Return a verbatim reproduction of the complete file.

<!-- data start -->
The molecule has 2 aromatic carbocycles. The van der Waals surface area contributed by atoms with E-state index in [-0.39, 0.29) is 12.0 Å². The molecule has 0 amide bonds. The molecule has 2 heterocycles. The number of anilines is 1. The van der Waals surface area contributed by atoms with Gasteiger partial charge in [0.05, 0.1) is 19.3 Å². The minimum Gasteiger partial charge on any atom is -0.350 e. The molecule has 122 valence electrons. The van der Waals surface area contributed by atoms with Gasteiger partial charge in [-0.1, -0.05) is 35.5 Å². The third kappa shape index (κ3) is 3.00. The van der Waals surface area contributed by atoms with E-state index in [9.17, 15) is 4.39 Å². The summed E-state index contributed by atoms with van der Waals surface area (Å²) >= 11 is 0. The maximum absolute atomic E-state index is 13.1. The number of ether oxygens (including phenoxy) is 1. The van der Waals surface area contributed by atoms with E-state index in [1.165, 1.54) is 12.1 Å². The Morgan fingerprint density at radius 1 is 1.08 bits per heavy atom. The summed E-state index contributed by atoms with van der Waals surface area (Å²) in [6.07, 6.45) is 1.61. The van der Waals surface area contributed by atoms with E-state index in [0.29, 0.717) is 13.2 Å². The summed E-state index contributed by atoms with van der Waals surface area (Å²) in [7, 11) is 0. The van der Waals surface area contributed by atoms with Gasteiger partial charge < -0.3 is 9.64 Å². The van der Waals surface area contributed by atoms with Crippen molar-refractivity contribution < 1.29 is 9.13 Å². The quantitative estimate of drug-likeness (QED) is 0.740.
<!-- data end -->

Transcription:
The molecule has 2 aromatic carbocycles. The van der Waals surface area contributed by atoms with E-state index in [-0.39, 0.29) is 12.0 Å². The molecule has 0 amide bonds. The molecule has 2 heterocycles. The number of anilines is 1. The van der Waals surface area contributed by atoms with Gasteiger partial charge in [0.05, 0.1) is 19.3 Å². The minimum Gasteiger partial charge on any atom is -0.350 e. The molecule has 122 valence electrons. The van der Waals surface area contributed by atoms with Gasteiger partial charge in [-0.1, -0.05) is 35.5 Å². The third kappa shape index (κ3) is 3.00. The van der Waals surface area contributed by atoms with E-state index in [9.17, 15) is 4.39 Å². The summed E-state index contributed by atoms with van der Waals surface area (Å²) >= 11 is 0. The maximum absolute atomic E-state index is 13.1. The number of ether oxygens (including phenoxy) is 1. The van der Waals surface area contributed by atoms with E-state index in [1.165, 1.54) is 12.1 Å². The Morgan fingerprint density at radius 1 is 1.08 bits per heavy atom. The summed E-state index contributed by atoms with van der Waals surface area (Å²) in [6.07, 6.45) is 1.61. The van der Waals surface area contributed by atoms with E-state index in [0.29, 0.717) is 13.2 Å². The summed E-state index contributed by atoms with van der Waals surface area (Å²) in [7, 11) is 0. The van der Waals surface area contributed by atoms with Gasteiger partial charge < -0.3 is 9.64 Å². The van der Waals surface area contributed by atoms with Crippen molar-refractivity contribution < 1.29 is 9.13 Å². The quantitative estimate of drug-likeness (QED) is 0.740.